Presley's appearance in Norfolk, Virginia had been sponsored by a local radio station, WCMS, and when in February 1956 they called for neighbourhood talent to audition for a new show, 'Country Showtime,' Gene overcame his shyness and sang Presley's song Heartbreak Hotel, creating sufficient impact to qualify for the finals which were held at the Carnival Room in Norfolk. This time he performed an unknown song Be-Bop-A-Lula, backed by the Virginians, who were the WCMS house band and included one, Ervin Williams, in their line-up on rhythm guitar. Gene caused such a stir that he and the Virginians quickly became regulars on 'Country Showtime' and even played a few live shows at a local car lot on the weekends.
It was WCMS disc jockey Bill 'Sheriff Tex' Davis who had the foresight to really kick start young Gene Craddock's career. A few months earlier he had made brief contact with Ken Nelson of Capitol Records at the Disc Jockey Convention in Nashville. He rang through to him in California and was greeted with unexpected enthusiasm. RCA had recently purchased Presley's contract from Sun and with their greater financial muscle and superior distribution network were rapidly elevating him to stardom. Capitol did not have any rock 'n' roll singers to compete with RCA and although Ken Nelson had no personal interest in the music, he was astute enough to realise that they needed to climb aboard this latest bandwagon, and quickly.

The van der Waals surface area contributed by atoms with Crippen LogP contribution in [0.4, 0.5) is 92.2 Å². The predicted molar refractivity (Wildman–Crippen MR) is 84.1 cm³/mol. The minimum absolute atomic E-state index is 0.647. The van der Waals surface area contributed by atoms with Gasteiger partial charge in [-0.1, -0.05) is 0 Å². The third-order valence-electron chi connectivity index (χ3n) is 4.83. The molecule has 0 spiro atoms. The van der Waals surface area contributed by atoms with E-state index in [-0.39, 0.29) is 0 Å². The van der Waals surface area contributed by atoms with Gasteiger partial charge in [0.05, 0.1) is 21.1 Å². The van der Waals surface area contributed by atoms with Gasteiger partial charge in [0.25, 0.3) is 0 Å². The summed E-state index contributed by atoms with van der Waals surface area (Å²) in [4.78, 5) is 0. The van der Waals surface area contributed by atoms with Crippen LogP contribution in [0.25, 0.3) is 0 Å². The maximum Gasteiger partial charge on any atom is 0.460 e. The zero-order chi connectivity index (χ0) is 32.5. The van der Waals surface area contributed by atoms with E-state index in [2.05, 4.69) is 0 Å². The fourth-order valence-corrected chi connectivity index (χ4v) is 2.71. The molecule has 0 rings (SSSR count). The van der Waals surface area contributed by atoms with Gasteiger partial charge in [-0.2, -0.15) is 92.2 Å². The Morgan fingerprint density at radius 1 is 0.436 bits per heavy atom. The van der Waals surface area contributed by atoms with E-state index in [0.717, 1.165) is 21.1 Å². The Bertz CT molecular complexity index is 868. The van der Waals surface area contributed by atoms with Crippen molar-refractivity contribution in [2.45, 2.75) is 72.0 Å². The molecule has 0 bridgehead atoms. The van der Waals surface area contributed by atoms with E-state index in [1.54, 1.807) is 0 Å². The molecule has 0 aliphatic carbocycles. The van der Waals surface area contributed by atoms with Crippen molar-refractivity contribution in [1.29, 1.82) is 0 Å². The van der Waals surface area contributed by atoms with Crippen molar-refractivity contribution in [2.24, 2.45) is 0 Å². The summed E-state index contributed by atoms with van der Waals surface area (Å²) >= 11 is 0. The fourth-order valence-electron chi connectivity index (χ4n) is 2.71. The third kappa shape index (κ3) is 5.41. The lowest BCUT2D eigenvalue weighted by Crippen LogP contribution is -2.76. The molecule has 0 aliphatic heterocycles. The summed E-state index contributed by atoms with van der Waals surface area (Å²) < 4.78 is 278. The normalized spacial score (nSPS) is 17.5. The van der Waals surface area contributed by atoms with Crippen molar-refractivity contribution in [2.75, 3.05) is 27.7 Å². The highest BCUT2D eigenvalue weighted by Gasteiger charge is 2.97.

Sheriff Tex Davis gathered together a group of local musicians which comprised Ervin 'Willie' Williams from the Virginians on rhythm guitar, lead guitarist Cliff Gallup, Jack Neal on double bass, plus fifteen year old school boy, Dickie Harrell on drums and on 9th April, they recorded a demo of Be-Bop-A-Lula which was duly dispatched to Nelson at Capitol. For three weeks they heard nothing, but when he finally called, it was an excited Ken Nelson who invited them to Nashville to make a record.
The whirlwind that became Gene's life had begun and he was totally unprepared for what was about to happen. They arrived in Nashville on 3rd May and holed up at the Andrew Jackson Hotel until the following day, when they would record one of the popular music's greatest records, an anthem of rock 'n' roll. This inexperienced gaggle of musicians who had hardly played together and really had little idea what they were doing, were about to hit the jackpot.
Ken Nelson was having second thoughts about the whole project and fearing that this unpromising looking troupe would be less than competent, had assembled a team of session musicians to accompany Gene. There was however one ace in their pack and that was guitarist, Cliff Gallup. As soon as he started to play, the session musicians were sent home and Nelson pinned all his hopes on the five of them. Cliff Gallup was something special and he would in time be recognised as one of rock music's great guitarists. It was indeed fortunate that he was at Gene's side at this vital time of his life.
Three of the four songs recorded that first day open this new collection of Vincent's greatest work. Race With The Devil was a driving rocker containing some wonderfully original guitar work from Gallup which fitted beautifully around Gene's hiccuppy vocals, while Woman In Love was an even wilder slab of rock 'n' roll, on which he literally panted his way through partially unintelligible lyrics. Ken Nelson had great difficulty in the studio because Gene's soft voice was being overpowered by the guitars and drums, so eventually he was made to sing from another room to obtain the necessary separation...